Another guide for newbies that explains why your range should change when somebody has raised in front of you.
Ranges change when somebody acts in front of you
Today we look at a relatively old piece of poker advice that still has a lot of merit.
The Gap Concept was first devised by David Sklansky and it states that you need a better hand to call a raise with than you would need to open a pot with a raise.
If you are the first person to open the action after the people before you have folded, you can do so with a much wider range than if somebody had entered the pot before you.
Let’s use a simple example, let’s say you are on the Cutoff and everyone has folded to you. Your opening range might be this:
But instead, what if the UTG player has opened to 2.5x and the next players all fold? What should your range be now? Perhaps something like this:
Why? Because your opponent is likely opening with a range like this:
You need a hand for showdown
You have new information when facing a raise
Why is it that we have to play a tighter range from the same position when somebody else has raised? Because we have more information, and we now know that UTG has a decent hand.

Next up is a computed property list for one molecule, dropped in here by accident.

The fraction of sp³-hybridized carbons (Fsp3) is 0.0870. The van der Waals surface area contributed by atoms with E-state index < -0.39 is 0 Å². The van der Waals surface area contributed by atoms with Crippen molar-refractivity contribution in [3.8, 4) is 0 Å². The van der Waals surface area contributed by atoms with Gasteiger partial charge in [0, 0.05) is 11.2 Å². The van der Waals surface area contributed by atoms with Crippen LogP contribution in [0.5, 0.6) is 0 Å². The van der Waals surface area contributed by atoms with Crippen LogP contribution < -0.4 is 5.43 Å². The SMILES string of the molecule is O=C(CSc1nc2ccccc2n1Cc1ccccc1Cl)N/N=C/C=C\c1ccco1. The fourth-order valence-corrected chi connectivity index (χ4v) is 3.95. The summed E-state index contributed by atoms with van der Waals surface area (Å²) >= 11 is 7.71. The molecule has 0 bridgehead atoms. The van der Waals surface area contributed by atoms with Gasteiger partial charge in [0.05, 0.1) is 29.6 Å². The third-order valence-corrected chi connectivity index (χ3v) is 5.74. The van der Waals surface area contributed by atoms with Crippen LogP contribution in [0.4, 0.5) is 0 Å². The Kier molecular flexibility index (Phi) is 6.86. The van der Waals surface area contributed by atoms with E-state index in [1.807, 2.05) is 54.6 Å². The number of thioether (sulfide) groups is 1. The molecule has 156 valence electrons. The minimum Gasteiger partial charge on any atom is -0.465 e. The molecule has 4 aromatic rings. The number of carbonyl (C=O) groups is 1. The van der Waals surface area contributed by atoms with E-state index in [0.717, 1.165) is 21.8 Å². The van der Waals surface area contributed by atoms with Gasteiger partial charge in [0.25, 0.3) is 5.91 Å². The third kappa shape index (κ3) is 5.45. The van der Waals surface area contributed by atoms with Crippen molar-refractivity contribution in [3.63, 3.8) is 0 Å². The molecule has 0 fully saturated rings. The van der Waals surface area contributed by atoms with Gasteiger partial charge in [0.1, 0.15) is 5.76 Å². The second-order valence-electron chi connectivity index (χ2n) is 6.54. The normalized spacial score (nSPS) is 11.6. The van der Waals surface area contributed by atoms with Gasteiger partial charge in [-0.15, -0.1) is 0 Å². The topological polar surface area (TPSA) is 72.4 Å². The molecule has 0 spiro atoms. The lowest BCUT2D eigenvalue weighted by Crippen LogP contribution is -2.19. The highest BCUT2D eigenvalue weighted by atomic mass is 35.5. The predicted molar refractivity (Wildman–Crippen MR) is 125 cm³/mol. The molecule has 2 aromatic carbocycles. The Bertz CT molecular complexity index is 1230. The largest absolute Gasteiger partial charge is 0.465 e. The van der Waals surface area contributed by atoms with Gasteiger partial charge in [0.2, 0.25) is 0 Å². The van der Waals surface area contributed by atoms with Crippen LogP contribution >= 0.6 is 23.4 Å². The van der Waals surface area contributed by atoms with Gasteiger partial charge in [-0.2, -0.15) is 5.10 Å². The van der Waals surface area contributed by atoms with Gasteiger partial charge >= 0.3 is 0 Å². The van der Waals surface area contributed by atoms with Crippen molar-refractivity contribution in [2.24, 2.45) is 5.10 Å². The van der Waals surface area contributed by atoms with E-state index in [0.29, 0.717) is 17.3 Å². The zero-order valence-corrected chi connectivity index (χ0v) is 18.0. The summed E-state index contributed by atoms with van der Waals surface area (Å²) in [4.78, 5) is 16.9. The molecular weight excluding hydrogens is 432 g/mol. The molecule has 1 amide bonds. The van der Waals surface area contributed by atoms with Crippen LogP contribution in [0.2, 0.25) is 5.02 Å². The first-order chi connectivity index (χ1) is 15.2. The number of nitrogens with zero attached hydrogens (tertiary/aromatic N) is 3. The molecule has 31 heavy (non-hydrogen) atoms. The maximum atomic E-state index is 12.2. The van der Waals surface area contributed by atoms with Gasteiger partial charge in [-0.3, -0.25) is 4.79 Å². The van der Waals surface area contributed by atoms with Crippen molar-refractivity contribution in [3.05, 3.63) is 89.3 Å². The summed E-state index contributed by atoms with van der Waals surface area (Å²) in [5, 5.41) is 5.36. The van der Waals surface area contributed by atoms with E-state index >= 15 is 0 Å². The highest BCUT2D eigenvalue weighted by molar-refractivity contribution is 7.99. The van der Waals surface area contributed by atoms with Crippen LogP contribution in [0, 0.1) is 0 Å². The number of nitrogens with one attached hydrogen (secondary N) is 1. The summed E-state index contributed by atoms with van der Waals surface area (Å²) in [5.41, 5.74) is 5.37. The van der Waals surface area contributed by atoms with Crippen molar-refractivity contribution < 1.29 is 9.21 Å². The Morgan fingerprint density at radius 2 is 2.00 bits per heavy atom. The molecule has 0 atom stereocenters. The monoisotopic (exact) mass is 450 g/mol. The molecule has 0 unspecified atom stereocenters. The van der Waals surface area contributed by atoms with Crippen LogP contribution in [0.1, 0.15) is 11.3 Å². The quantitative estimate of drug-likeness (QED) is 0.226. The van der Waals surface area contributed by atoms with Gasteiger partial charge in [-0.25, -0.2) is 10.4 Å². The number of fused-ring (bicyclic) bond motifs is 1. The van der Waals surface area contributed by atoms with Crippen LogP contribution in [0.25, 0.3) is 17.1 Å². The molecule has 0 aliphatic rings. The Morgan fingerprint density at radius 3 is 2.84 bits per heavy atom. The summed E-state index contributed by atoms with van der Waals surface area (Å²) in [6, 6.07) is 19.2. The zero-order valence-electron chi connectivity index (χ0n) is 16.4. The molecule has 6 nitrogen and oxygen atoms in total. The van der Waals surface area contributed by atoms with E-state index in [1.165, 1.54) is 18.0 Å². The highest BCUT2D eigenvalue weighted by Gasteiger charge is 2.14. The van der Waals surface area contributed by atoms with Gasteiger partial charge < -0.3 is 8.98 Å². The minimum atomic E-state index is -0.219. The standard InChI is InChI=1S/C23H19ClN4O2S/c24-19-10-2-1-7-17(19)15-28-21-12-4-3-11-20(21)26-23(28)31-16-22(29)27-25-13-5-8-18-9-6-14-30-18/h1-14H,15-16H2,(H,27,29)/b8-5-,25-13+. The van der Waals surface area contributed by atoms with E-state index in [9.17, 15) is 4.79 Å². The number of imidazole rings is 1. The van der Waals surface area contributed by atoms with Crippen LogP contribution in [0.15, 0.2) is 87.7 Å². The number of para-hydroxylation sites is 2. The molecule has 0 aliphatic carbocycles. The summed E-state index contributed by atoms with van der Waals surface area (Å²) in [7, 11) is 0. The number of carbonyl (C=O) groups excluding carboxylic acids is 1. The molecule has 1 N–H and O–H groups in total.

We need a stronger hand because we now know we are up against a strong range. If we were the one opening the action, we can justify weaker hands because we have taken the initiative, we can make our opponents fold better because we look strong.
We cannot make our opponents fold by calling a raise and it is going to be hard for us to make UTG fold, which means our best shot at winning the hand is by having the best one at showdown. This doesn’t mean we have to fold all our weak hands because speculative hands like suited connectors can win us a big pot, but it certainly means we should fold our lowest ranking, unconnected hands and hands that are likely dominated.
How to construct your cold-calling ranges in the lab
Get our free software
Equilab will teach you everything you need to know about equity